The popular view of the Middle Ages is a thousand-year period of superstition and ignorance, punctuated by witch burnings and belief in a flat earth. But the medieval period, more than any other time in history, laid the foundations for the modern world. The work of scholars, intellectuals, architects, statesmen and craftsmen led to rise of towns, the earliest bureaucratic states, the emergence of vernacular literatures, the recovery of Greek science and philosophy with its Arabic additions, and the beginnings of the first European universities.
This episode is the first in a five-part series to explore a revisionist history of the Middle Ages, starting with the Roman Empire’s collapse in the fifth century. We will march through the accounts of Charlemagne’s reign, the Black Plague, the fall of Constantinople, and everything in between. It explores social aspects of the Middle Ages that are still largely misunderstood (i.e., no educated person believed the earth was flat). There was also a surprisingly high level of medieval technology, the love of Aristotle in the Middle Ages, and the lack of witch burnings (those were not popularized until the Thirty Years War in the Renaissance Period).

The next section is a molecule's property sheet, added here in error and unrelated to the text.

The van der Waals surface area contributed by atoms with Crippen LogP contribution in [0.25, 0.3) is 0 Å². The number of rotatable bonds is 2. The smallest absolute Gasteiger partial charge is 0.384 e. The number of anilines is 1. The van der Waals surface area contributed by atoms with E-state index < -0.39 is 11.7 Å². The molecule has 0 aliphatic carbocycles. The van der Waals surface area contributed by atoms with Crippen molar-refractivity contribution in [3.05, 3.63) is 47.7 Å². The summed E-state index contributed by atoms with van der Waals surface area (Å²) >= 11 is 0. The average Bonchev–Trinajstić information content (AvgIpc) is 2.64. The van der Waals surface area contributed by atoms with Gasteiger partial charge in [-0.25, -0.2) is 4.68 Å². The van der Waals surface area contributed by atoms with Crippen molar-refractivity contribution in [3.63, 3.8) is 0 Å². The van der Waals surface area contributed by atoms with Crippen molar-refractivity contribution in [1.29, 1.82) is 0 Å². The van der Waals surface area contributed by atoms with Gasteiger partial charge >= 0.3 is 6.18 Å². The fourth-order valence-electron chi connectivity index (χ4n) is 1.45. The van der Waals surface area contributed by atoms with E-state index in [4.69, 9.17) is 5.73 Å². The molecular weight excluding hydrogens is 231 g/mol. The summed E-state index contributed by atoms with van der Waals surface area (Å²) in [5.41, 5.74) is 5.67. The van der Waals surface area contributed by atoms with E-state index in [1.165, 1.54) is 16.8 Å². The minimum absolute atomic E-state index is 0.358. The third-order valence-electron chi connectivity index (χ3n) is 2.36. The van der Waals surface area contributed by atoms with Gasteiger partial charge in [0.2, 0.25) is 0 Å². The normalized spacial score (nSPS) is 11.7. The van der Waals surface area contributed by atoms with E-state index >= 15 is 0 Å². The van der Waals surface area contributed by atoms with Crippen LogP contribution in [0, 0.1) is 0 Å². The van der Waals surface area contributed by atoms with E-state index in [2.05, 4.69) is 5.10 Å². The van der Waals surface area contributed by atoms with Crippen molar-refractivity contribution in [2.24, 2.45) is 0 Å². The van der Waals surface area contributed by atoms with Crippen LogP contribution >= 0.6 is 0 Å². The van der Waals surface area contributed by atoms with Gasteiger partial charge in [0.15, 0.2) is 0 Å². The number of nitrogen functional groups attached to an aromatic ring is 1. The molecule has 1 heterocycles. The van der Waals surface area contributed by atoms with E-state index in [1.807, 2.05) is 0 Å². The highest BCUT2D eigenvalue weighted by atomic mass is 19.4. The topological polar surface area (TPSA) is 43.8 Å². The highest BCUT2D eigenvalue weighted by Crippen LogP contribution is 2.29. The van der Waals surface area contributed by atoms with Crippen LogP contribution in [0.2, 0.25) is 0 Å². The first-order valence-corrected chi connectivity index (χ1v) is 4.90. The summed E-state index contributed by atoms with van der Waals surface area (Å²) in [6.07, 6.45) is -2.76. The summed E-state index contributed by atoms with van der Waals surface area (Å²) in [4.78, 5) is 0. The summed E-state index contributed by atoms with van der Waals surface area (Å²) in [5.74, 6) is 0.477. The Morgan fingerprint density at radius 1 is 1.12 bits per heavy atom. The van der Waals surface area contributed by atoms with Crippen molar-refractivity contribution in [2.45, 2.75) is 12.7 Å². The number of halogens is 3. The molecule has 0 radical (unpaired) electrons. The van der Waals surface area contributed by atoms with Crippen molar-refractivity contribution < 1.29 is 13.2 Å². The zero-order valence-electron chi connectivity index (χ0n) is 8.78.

The Middle Ages were not a period to suffer through until the Renaissance returned Europe to its intellectual and cultural birthright. Rather, they were the fire powering the forge out of which Western identity was forged. The modern world owes a permanent debt of gratitude to the medieval culture of Europe. It was the light that illuminated the darkness following the collapse of Rome and remained lit into the world we inhabit today.
RESOURCES MENTIONED IN THIS EPISODE